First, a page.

Statement of Chairman Robert Pitofsky and Commissioners Sheila F. Anthony and Mozelle W. Thompson Respecting the Commission's Decision Not to Petition for Certiorari in California Dental Association v. F.T.C.
On July 9, 1993, the Federal Trade Commission issued an administrative complaint against the Respondent California Dental Association ("CDA"), alleging that the Respondent had restrained competition among dentists in California in violation of Section 5 of the Federal Trade Commission Act, 15 U.S.C. § 45(a)(1) (1995), by placing unreasonable restrictions on its members' truthful and nondeceptive advertising of the price, quality, and availability of their services.(1) After extensive proceedings, the Administrative Law Judge, Lewis F. Parker, concluded that CDA had violated Section 5 of the FTC Act, and issued an Initial Decision finding liability and issuing an order.(2) CDA appealed, and the Commission affirmed the Initial Decision, with some modifications. In particular, the Commission found that CDA had in fact effectively banned various types of price and quality claims of value to consumers - for example, claims of across-the-board discounts off the dentist's regular prices for certain groups of patients, such as senior citizens. Although CDA stated that these restrictions were intended to prevent false or misleading advertisements, the Commission found that it restricted broad categories of claims, without distinguishing between the deceptive and the nondeceptive. For these and other reasons, the Commission determined that CDA had violated Section 5 of the FTC Act, and issued a Final Order which permitted CDA "to regulate false and misleading forms of marketing and advertising by its members, but [did] not allow it to impose broad categorical bans on truthful and nondeceptive advertising of the price, quality, or availability of dental services."(3)
The appellate proceedings subsequent to the Commission's decision settled, once and for all, an important jurisdictional issue. The Ninth Circuit rejected CDA's challenge to the Commission's jurisdiction over it, as a professional association organized as a nonprofit entity, and the Supreme Court unanimously confirmed the Commission's authority over such organizations.
On the merits of the antitrust issues, the Supreme Court, by a 5-4 vote, held that the Ninth Circuit, in affirming the Commission's Order, had not engaged in an adequately searching analysis, and remanded to that court.(4) The Court ruled that a quick look was insufficient in this context, but found that neither a full rule of reason analysis nor proof of actual market effects was required.
We have serious concerns about several aspects of the Ninth Circuit's subsequent ruling.(5) For example, the court appears to have engaged in de novo re-weighing of the evidence in a complex trial record, contrary to the established "substantial evidence" standard of review.(6) The court also credited CDA's arguments that its restrictions benefitted consumers by preventing advertisements that would mislead consumers, and by inducing dentists to provide more complete pricing information(7) - notwithstanding that court's prior conclusion, on the same record, that there was "no evidence" that CDA's restrictions resulted in increased transparency of price information.(8) Finally, the court took the extraordinary step of directing dismissal of the case, rather than affording the Commission the opportunity to address any gaps in the evidentiary record in further administrative proceedings.(9)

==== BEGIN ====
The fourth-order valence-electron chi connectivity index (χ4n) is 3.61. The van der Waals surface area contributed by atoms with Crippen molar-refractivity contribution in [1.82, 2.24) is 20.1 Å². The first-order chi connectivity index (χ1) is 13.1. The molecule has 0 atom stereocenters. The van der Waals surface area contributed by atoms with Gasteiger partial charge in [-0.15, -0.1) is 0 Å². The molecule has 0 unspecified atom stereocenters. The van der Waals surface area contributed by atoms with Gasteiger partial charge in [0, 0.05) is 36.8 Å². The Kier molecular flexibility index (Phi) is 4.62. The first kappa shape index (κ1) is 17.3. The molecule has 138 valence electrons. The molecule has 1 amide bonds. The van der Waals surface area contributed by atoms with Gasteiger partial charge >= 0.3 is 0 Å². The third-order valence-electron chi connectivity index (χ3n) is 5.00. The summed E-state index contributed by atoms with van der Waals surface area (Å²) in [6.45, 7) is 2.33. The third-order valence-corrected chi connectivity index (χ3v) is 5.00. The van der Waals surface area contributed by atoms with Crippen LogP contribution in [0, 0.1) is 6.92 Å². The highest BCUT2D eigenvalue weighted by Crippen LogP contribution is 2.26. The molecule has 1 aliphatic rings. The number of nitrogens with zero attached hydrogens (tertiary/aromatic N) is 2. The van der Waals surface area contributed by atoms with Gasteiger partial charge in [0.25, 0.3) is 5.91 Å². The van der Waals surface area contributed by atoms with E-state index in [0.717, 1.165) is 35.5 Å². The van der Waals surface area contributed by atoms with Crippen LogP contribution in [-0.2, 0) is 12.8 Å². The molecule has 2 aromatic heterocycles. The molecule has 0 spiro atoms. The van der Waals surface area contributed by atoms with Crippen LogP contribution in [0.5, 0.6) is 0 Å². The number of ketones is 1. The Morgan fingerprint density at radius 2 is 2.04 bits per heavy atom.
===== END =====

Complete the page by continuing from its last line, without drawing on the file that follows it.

The Commission has unanimously decided not to seek further review by the United States Supreme Court, but instead to return the matter to adjudication and dismiss the complaint. We believe that it is appropriate to provide a brief explanation of our reasons for voting for this action.
While various conclusions of the Court of Appeals could well form the basis for seeking further review in the Supreme Court, we also recognize certain practical difficulties in proceeding in this manner. The Commission's decision was made on the basis of a factual record that closed in 1995. CDA has been subject to the Commission's Order (except for limited provisions that were stayed pending appeal) since 1996 and, as far as we are aware, has complied with that order by refraining from enforcing the advertising restrictions that were the focus of the Commission's proceedings. Consequently, any further proceedings before the Commission would have to be based on stale evidence.
Our decision to support bringing an end to this case should not be taken as an indication of any lessening of our keen interest in the activities of trade or professional associations that harm competition. Where, for example, an association enforces advertising restrictions in a manner that systematically deprives consumers of valuable price and quality information, and that yields no corresponding benefits to competition or consumers, we continue to believe that grave antitrust concerns are raised. We do not read either the Supreme Court majority opinion, or the Ninth Circuit's opinion on remand, as holding to the contrary. Accordingly, we will continue to monitor such activities and, where it can be proven that an association is enforcing restrictions that are likely to cause anticompetitive effects, we will take appropriate enforcement action. In the meantime, we encourage trade and professional associations to continue to work informally with Commission staff to develop self-regulatory programs that will achieve the substantial benefits of such regulation while avoiding restrictions that may dampen the vigor of competition.
1. In re California Dental Ass'n, 121 F.T.C. 190, 284 (1996).
2. Id. at 284-85.
3. Id. at 284.
4. 526 U.S. 756 (1999).
5. 224 F.3d 942 (9th Cir. 2000).
6. Id. at 950-58.
7. Id. at 957.
8. 128 F.3d at 728.
9. 224 F.3d at 958-59.